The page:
• An esophagram — an imaging test — to look at pictures of the esophagus.
  • A CT scan to look at pictures of other areas of the digestive tract.
  • Endoscopy or colonoscopy to view parts of the GI tract and take small tissue samples.

Often the scariest parts of the process are when the doctor checks your child's digestive tract and collects tissue samples to biopsy. But these steps are vital because they can confirm an EGID and help your child's GI doctor design a treatment plan.

Our team will make your child feel as relaxed as possible.

Your doctor will give you any special instructions for these tests. They'll also tell you where to go and when to arrive.

In most cases, blood or imaging tests won't require your child to do anything special before.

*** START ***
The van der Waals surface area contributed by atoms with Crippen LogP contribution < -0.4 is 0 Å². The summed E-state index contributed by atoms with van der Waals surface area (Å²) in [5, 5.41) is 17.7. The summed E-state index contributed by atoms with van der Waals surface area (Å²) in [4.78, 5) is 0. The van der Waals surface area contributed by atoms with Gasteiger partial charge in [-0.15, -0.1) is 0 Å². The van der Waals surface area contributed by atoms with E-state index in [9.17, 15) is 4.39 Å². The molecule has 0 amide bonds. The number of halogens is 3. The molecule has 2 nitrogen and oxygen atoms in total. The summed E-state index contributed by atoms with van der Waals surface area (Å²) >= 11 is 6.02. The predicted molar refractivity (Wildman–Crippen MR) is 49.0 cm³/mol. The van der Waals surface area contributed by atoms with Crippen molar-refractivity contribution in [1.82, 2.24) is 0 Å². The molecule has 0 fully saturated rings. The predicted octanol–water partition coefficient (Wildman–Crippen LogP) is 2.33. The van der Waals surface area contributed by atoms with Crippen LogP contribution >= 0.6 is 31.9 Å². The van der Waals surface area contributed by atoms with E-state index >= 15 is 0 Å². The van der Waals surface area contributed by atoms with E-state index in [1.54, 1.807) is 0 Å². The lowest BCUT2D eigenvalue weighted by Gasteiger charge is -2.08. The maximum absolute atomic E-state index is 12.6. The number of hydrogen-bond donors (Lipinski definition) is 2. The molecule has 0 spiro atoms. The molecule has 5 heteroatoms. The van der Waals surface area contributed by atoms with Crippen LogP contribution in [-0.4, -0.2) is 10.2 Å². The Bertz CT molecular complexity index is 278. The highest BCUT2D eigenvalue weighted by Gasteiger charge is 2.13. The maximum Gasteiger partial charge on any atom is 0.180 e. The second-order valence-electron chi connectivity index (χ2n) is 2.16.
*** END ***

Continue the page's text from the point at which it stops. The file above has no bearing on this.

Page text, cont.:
For an endoscopy, though, your child shouldn't eat for at least six hours before the test.

During your child's EGID treatment

Your child's GI doctor will review all test results with you.

If the biopsy results confirm an EGID, our experts will work with your family to decide the best treatment options.

We'll tailor your child's treatment based on their unique needs and your family's wishes.

After your child's EGID treatment

Because EGIDs are chronic, your child will need ongoing treatment.

Your child's GI doctor will continue to see them to make sure:

  • EGID symptoms are well-controlled, and tissue is healthy on biopsies.
  • No new symptoms appear.
  • They're eating, growing, and developing as they should.

Depending on how your child responds to treatment, your doctor might suggest more tests. They may also make changes to your child's diet or medicine.

Contact the Center for Pediatric Eosinophilic GI Disorders

We welcome referrals from doctors in Southwest Pa. and beyond. Parents can also schedule their child's appointment directly.

To learn more or make an appointment with a pediatric EGID expert, call 1-412-692-5180.

The center's main location is at UPMC Children's Campus in Pittsburgh's Lawrenceville neighborhood.